How do film studios react when they know they’ve made a dud?

'Holmes and Watson' is out in the UAE this weekend and it’s already touted as the worst film of the year

SHERLOCK HOLMES (Will Ferrell) and WATSON (John C. Reilly) in Columbia Pictures' HOLMES AND WATSON. Courtesy Sony Pictures
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Fans of doofus comedy were understandably excited by the prospect of Will Ferrell and John C Reilly reuniting after hits such as Step ­Brothers and Anchorman, this time as the literary detective duo Sherlock Holmes and Dr Watson in Holmes and Watson, which releases here this weekend.

They needn't have been excited. Things started to look suspicious when the film's August release was pushed back to November, then again to December. Deadline reported that the cause of the delay was that the film's scores in test screenings were so low that Sony was desperately trying to offload the film on someone else, even offering it to Netflix at a knock-down rate, to cut its losses. Netflix evidently declined.

What happens when a film is terrible?

Next, it was announced there would be no press screenings ahead of release – never a good sign. Press are usually given access to new movies up to a week or so before release, even if they are required to sign an embargo promising not to publish until a certain time. It’s a set up that benefits everyone. The press get a decent period of time to collect their thoughts and put their reviews together, while the studios get to manage the buzz, or lack of, around their movie. If the film’s a dead cert, the studio may be happy to let reviews go out days ahead of release and build up the hype. If the studio isn’t so sure, they can hold the reviews until ­virtually the day of release in the hope that plenty of advance tickets will have sold before the bad word gets out.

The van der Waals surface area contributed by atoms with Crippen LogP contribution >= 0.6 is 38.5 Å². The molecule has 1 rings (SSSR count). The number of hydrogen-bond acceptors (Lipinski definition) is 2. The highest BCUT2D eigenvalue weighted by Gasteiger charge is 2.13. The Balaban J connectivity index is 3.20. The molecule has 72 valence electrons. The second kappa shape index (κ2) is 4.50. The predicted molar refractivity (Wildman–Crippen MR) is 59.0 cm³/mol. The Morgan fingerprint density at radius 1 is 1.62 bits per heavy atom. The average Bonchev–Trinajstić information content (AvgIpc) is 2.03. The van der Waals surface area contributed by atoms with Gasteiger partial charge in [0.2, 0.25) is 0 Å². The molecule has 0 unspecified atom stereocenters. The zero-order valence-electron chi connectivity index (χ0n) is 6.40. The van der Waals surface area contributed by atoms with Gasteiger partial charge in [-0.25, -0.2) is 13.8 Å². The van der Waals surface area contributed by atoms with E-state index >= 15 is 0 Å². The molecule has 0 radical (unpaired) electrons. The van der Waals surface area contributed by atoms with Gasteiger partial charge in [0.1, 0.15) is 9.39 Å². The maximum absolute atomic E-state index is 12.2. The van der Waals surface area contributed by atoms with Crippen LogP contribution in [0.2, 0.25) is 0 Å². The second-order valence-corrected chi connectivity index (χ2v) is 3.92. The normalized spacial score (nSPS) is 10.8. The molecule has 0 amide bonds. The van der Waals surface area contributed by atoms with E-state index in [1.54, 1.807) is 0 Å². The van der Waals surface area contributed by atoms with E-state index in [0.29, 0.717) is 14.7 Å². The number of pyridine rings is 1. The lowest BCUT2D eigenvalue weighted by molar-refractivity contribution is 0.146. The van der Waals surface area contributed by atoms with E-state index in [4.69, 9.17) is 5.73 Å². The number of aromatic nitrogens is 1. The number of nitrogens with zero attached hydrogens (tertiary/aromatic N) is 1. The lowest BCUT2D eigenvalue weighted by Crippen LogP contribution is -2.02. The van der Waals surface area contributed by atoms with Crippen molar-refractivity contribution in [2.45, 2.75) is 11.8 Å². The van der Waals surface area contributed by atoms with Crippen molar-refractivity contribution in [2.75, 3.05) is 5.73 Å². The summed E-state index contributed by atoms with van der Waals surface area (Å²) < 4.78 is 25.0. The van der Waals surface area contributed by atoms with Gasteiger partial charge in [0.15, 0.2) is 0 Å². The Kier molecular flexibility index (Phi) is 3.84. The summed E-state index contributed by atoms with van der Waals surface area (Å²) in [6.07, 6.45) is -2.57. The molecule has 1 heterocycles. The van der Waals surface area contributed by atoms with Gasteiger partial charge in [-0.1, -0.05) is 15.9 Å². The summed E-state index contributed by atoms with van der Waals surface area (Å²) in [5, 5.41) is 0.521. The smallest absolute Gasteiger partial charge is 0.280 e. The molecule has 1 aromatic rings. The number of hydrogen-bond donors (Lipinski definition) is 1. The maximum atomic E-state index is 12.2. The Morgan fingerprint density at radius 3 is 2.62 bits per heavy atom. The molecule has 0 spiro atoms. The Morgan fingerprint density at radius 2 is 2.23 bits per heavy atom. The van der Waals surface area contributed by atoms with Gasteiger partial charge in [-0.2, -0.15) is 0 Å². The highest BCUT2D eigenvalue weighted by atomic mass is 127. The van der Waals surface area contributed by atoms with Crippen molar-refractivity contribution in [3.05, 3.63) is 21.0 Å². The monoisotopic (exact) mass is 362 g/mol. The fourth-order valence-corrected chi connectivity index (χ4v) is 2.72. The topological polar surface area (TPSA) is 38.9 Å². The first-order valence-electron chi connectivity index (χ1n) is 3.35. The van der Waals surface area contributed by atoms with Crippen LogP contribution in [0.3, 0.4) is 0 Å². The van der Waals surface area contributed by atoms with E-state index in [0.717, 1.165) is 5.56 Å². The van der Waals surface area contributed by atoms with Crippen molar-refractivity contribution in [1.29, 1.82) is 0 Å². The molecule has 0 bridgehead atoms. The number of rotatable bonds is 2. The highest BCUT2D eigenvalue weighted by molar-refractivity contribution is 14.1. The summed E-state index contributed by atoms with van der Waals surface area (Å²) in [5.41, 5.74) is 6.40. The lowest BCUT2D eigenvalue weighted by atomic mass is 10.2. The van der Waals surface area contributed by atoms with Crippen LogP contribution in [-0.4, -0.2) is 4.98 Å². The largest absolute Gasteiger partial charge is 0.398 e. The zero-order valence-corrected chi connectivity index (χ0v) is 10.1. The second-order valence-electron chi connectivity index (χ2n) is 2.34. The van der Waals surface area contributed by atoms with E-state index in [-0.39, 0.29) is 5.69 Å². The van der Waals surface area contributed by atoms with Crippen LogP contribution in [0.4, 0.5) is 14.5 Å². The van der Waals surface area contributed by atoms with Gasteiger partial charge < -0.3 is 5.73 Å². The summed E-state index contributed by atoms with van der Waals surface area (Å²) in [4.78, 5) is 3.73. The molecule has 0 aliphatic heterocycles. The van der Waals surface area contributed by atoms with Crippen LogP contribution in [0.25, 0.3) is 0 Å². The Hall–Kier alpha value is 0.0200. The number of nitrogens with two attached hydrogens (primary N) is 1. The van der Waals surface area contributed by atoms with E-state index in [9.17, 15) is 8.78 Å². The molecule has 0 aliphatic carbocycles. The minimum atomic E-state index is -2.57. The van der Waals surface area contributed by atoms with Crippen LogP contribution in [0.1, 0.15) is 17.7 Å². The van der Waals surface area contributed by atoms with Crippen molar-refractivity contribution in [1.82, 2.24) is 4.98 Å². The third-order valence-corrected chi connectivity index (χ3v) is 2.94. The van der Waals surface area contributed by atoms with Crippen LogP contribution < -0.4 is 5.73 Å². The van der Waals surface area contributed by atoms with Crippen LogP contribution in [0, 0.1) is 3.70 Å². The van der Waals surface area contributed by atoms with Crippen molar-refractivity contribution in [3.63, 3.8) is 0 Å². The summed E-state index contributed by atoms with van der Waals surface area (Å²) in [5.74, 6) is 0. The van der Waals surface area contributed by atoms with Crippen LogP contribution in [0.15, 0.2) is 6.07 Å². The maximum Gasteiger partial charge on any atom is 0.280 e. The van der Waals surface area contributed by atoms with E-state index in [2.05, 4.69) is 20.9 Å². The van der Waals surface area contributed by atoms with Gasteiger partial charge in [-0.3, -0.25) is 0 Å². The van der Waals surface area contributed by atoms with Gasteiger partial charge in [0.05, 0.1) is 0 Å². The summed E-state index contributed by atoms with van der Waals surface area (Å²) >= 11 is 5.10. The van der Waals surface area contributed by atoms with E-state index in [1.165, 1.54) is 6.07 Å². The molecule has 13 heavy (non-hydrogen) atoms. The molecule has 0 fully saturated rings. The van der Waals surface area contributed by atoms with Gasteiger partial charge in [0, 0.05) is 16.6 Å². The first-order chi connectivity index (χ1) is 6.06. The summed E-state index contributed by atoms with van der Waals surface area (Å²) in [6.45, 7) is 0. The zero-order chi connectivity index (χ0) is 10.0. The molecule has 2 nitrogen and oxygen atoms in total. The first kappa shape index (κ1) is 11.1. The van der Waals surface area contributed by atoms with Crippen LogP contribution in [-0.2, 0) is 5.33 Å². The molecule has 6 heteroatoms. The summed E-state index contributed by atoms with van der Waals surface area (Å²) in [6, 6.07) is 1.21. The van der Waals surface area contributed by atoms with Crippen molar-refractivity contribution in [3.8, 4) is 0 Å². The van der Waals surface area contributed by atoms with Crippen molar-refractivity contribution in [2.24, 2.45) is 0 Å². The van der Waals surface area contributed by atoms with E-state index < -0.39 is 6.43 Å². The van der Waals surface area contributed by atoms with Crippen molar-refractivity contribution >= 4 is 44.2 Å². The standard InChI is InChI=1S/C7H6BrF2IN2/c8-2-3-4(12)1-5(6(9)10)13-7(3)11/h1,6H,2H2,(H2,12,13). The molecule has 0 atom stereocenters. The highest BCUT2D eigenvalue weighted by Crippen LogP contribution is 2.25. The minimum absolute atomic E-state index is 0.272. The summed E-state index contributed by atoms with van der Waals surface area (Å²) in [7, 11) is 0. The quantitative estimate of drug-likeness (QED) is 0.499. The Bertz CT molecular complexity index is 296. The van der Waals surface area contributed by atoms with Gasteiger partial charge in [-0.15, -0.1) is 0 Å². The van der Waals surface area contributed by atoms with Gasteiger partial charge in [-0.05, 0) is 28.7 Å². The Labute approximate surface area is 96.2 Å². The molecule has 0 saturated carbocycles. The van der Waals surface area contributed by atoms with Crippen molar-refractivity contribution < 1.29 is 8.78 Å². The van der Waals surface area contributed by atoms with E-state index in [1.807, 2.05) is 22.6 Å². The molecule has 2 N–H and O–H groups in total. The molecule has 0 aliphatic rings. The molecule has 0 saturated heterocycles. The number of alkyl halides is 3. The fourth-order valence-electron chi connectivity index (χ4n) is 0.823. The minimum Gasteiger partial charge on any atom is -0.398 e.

As a rule of thumb, the later the embargo, the more dubious the film is likely to be. Warcraft, for example, had an embargo set for the United Kingdom and United States press after the film's 2016 release in more than 20 territories, including some major ones, such as France and Russia. A Good Day to Die Hard reviews, meanwhile, were embargoed for a minute past midnight on the day of the film's release. It's fair to say neither of those films made too many end-of-year top tens, and although it's not always the case that a late embargo means a poor film – studios may just be trying to build maximum hype by keeping audiences waiting or avoid spoilers – it's generally a cause for at least some suspicion.

In Holmes and Watson's case, there was no embargo to worry about at all, because Sony clearly didn't want the critics to see it. The film was quietly slipped into cinemas on Christmas Day, presumably in the hope that no critics would give up their turkey dinner to see a bomb on their own time. Unfortunately for Sony, some dedicated souls did, and the film raced to a 0 per cent rating on Rotten Tomatoes from around 20 reviews on Christmas Day.

It has since climbed to 8 per cent, which is definitely still not a good sign. Among the more generous reviews, The Globe and Mail stated simply "Holmes and Watson is bad," while Rolling Stone noted: "It's so painfully unfunny, we're not sure it can legally be called a comedy." Even the rare "positive" reviews on Rotten Tomatoes weren't exactly slapping any backs. Vulture noted that "no brain cells are harmed" by watching the film, while 3AW went into hyperbole mode saying that the film would keep viewers "mildly entertained."